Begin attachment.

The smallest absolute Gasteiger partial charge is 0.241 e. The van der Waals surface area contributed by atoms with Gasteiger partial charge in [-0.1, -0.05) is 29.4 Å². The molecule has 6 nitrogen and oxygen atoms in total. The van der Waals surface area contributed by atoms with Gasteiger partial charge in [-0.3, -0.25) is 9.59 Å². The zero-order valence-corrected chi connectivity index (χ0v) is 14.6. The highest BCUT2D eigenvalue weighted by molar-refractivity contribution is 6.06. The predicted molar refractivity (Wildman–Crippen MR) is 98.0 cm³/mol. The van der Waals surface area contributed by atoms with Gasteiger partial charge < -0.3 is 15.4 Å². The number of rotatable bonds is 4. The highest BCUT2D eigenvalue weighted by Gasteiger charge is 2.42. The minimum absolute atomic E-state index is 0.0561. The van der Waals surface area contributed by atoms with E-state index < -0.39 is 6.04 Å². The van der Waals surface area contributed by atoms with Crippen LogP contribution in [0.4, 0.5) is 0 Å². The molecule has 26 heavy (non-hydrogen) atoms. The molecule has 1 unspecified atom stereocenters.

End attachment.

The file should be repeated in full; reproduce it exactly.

The smallest absolute Gasteiger partial charge is 0.241 e. The van der Waals surface area contributed by atoms with Gasteiger partial charge in [-0.1, -0.05) is 29.4 Å². The molecule has 6 nitrogen and oxygen atoms in total. The van der Waals surface area contributed by atoms with Gasteiger partial charge in [-0.3, -0.25) is 9.59 Å². The zero-order valence-corrected chi connectivity index (χ0v) is 14.6. The highest BCUT2D eigenvalue weighted by molar-refractivity contribution is 6.06. The predicted molar refractivity (Wildman–Crippen MR) is 98.0 cm³/mol. The van der Waals surface area contributed by atoms with Gasteiger partial charge < -0.3 is 15.4 Å². The number of rotatable bonds is 4. The highest BCUT2D eigenvalue weighted by Gasteiger charge is 2.42. The minimum absolute atomic E-state index is 0.0561. The van der Waals surface area contributed by atoms with E-state index < -0.39 is 6.04 Å². The van der Waals surface area contributed by atoms with Crippen LogP contribution in [0.4, 0.5) is 0 Å². The molecule has 26 heavy (non-hydrogen) atoms. The molecule has 1 unspecified atom stereocenters.